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post #21 of 27 Old 03-07-2011, 03:12 PM
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This is obviously western and not dressage, but notice how straight his leg is (although forward), how straight his back is and his depth in the saddle. I'm sure spending 12+ hours a day in the saddle helps too, but his position cutting cattle in 1907 has elements common to dressage.

"Charles Myers cutting animals out from the herd. LS Ranch, Texas, 1907"

Erwin E. Smith Collection Guide | Collection Guide

Great collection of online photos, BTW. But move his heels back and lower his hands, and give him a top hat (oops, new rules, a helmet), and it might look more familiar.
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post #22 of 27 Old 03-07-2011, 03:19 PM
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I think you might find some similar photos in modern rural Spain where they ride Doma Vaquera style. Straight legged, upright posture but on a traditional hand made saddle and riding an Andalucian horse.

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post #23 of 27 Old 03-07-2011, 03:41 PM
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HSA Marketing sells photo copies of horse books written around the beginning of the twentieth century which includes one written by a Major Dwyer. In Dwyer's book on page 71 he describes the advantages of the straight leg including better control of the horse's hind legs.

I get the impression that the bent leg came into fashion as more and more leisure riders wanted to jump their horses - which of course the old cowboys did not need to do. In the US the plains are open whereas in Europe the grassy plains have been divided into fields separated by hedges - which are obstacles to be jumped especially by the hunting field.

Nowadays of course young ladies are passionate about jumping artificial fences made out of painted wood. Hence shortened stirrups and jumping saddles cut with wide skirts and fitted with deep knee rolls.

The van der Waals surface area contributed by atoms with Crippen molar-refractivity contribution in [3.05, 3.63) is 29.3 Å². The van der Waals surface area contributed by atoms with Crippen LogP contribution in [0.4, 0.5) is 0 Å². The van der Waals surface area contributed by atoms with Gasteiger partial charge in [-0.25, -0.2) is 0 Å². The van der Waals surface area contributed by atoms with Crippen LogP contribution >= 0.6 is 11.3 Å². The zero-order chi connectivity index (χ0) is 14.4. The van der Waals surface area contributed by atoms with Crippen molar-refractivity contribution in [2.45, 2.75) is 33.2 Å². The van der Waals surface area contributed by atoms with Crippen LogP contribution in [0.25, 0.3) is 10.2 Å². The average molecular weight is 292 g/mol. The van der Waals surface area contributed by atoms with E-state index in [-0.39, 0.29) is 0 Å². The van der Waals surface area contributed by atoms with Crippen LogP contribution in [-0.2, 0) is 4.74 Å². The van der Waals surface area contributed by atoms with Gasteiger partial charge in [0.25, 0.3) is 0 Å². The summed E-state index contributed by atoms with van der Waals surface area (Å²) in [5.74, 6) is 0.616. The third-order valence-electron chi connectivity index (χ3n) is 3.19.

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post #24 of 27 Old 03-07-2011, 04:30 PM
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Barry, I think you are right. The modern seat for jumping is great for jumping, but only if you first develop a good, independent seat. For that, a long leg helps a lot.

I've been trying to teach myself to ride from reading, and most of the books were written by dressage riders. I'd try to move my hip bone here, put my leg there, curl my lip in a snarl like this, was like the scene in "The Paleface" ( where Bob Hope tries to follow all the advice of gunfighters and gets everything screwed up.

In December, I gave up. I ordered an Australian style saddle and decided I was going to just have fun. And if Mia wasn't thrilled, she could suck it up because I was feeding her and she didn't have to be happy all the time. And to heck with all the dressagy advice, and lengthen my stirrups and try to have fun.

And an odd thing happened. When I stopped trying to put my leg somewhere, and couldn't prop it up on a short stirrup (no, I can't blame that on dressage), gravity pulled it underneath me. And if your leg is under you, your back has to straighten because it feels weird otherwise. And since I wasn't worrying about my horse's reaction, I stopped looking at her head - so my head came up and my arms came back, and...